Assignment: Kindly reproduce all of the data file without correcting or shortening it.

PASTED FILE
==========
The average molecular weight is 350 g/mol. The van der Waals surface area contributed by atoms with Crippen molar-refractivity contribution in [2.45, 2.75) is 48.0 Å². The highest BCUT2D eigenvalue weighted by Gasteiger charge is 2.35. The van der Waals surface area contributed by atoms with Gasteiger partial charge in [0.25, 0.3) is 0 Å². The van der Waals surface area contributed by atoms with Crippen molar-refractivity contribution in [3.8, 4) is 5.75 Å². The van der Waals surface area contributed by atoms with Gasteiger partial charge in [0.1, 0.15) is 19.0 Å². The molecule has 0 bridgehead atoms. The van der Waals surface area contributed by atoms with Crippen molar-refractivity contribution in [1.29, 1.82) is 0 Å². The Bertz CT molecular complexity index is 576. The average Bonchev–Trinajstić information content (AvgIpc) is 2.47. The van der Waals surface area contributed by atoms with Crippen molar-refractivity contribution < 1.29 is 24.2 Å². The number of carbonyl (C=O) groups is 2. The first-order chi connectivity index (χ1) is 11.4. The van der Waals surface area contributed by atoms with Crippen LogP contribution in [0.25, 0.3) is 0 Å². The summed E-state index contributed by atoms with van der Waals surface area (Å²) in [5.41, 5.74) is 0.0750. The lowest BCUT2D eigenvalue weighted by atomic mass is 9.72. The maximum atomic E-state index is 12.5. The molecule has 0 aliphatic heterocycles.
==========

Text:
The average molecular weight is 350 g/mol. The van der Waals surface area contributed by atoms with Crippen molar-refractivity contribution in [2.45, 2.75) is 48.0 Å². The highest BCUT2D eigenvalue weighted by Gasteiger charge is 2.35. The van der Waals surface area contributed by atoms with Gasteiger partial charge in [0.25, 0.3) is 0 Å². The van der Waals surface area contributed by atoms with Crippen molar-refractivity contribution in [3.8, 4) is 5.75 Å². The van der Waals surface area contributed by atoms with Gasteiger partial charge in [0.1, 0.15) is 19.0 Å². The molecule has 0 bridgehead atoms. The van der Waals surface area contributed by atoms with Crippen molar-refractivity contribution in [1.29, 1.82) is 0 Å². The Bertz CT molecular complexity index is 576. The average Bonchev–Trinajstić information content (AvgIpc) is 2.47. The van der Waals surface area contributed by atoms with Crippen molar-refractivity contribution < 1.29 is 24.2 Å². The number of carbonyl (C=O) groups is 2. The first-order chi connectivity index (χ1) is 11.4. The van der Waals surface area contributed by atoms with Crippen LogP contribution in [0.25, 0.3) is 0 Å². The summed E-state index contributed by atoms with van der Waals surface area (Å²) in [5.41, 5.74) is 0.0750. The lowest BCUT2D eigenvalue weighted by atomic mass is 9.72. The maximum atomic E-state index is 12.5. The molecule has 0 aliphatic heterocycles.